Tuesday, May 9, 2017

The fight continues... & I will fight

So on friday as I was pulling into work, I got the call from my doctors that my tests results were in.
The secretary wanted to see me then and I told her I had to work, so she told me I needed to come in on Monday. I stupidly asked " is it good news or bad news?" Her reply...

Oh honey, she wants you to come in...
I knew ...my heart sank. I had a couple melt downs at work, that im a little ashamed to say. I ended up going home at 8:30 cause my blood pressure was 95. Hubby drove me home. 
Saturday hubby & I drove over to Terra Studious. I used to take my kids there alot. It is a completely free place to go wander around and look at all the cool pottery & blown glass  art. By the pond they had some swinging chairs under shaded flowering ...ok I cannot think of the word. ( thats one more side affect for this damn thing. I know what I want to say I can see it in my head but I cant think of the word to say) anyways it was over the swings. So we sat there in the shade swinging watching the pond & listening to the fountain. It was so peaceful. We did it again and I almost fell asleep leaning on hubbys shoulder. It was a very nice day. Hubby let me stop & take all the pictures I wanted. Then we stopped & got a whattaburger. 
The next morning I slept til noon. I was soo sore and stiff. & I  guess I paid the price for going to Terra's... But wanna know a secret? It was totally worth it!

So Monday came & I went to the doctors.
My cancer is not gone.It has shrunk. It was 24.83 cm and is now a lil over 13cm.
So 9.843 inches about to 5.118 inches. I had to look it up. 
My daughter is coming to visit at the end of this month & I havent seen her in about 3 summers... And I am beyond excited to see her. The doctor wanted me to start on radiation again. But I don't want to be doing that when she is here. So we agreed to put me back on the megestrol & hormone therapy & when she goes back home I am going to start another round of radiation.but the thing is I didn't cry this time not in her office. I was just numb...
I went & had a visit with my mom & let her know what was going on. I drove home numb. I talked to hubby about it and was numb... but at some point I started talking to him I started crying then hysterically laughing. This is just not fair..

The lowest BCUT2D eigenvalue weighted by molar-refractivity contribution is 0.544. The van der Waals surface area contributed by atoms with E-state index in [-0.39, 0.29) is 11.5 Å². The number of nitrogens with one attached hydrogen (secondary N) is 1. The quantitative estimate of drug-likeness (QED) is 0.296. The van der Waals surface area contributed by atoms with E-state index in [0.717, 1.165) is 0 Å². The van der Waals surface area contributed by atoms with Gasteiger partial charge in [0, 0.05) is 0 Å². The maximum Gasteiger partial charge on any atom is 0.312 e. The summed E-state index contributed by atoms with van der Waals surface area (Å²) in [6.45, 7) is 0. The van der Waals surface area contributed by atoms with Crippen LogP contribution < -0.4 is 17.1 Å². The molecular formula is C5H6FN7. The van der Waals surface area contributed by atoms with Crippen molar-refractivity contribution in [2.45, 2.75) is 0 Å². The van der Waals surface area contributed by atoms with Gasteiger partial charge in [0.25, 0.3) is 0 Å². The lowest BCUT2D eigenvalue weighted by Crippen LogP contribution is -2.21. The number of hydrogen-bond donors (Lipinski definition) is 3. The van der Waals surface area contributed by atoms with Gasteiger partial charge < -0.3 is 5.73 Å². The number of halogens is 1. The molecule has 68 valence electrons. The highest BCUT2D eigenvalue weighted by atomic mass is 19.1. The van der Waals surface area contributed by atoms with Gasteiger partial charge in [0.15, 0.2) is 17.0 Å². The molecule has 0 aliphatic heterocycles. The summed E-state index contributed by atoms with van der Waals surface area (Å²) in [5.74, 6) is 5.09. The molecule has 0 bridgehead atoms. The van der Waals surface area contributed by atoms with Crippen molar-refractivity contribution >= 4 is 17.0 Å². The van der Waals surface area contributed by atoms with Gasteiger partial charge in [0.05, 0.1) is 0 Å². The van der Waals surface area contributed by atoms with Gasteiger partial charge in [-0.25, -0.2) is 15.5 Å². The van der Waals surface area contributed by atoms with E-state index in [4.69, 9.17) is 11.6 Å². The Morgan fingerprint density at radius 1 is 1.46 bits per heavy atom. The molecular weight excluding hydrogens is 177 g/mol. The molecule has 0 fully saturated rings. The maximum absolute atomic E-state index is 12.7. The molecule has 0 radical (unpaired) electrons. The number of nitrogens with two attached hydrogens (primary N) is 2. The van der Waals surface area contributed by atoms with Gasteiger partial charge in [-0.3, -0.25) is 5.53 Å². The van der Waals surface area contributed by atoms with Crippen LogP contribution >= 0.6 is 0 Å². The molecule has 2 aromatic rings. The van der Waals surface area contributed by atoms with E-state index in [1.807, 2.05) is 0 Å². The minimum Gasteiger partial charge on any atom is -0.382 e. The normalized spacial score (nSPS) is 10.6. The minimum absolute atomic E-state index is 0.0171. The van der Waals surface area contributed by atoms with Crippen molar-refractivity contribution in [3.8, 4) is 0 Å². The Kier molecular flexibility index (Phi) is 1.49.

Today I woke to my alarm at 7 and took my meds and proceeded to getting sick all morning. I sat here laughing crying. One of the things we talked about at the doctors is getting on anxiety pills. she told me that cancer patients especially the ones that the cancer keeps coming back go through something similair to ptsd. so I looked it up today. Becuase I know Im depressed. I try so hard to hide it. & it's not becuase Im alone or have no support. I guess maybe becuase I feel like I have absolutely no control of my life and this seems to just never end. I am so numb, and angry, and sad, and tired and happy and confused... all rolled up in one nice package

Post-traumatic stress disorder (PTSD) is an anxiety disorder. A person may develop PTSD after experiencing an extremely frightening or life-threatening situation. PTSD is most often associated with traumatic events such as war, sexual and physical attacks, natural disasters, and serious accidents. But it can also affect people with a history of cancer. For example, a recent study found that nearly 1 in 4 women who were newly diagnosed with breast cancer experienced PTSD.
Some aspects of the cancer experience that might trigger PTSD include:
  • Being diagnosed with the disease
  • Diagnosis of an advanced cancer
  • Painful tests and treatments
  • Pain from the cancer itself or other physical issues
  • Test results
  • Long hospital stays or treatments
  • A cancer recurrence or the potential for recurrence

Signs and symptoms of PTSD

It is normal for a person with cancer or a cancer survivor to have feelings of anxiety, such as worry, fear, and dread. However, if these feelings do not go away over time, continue to get worse, or affect daily life, they could be a sign of PTSD.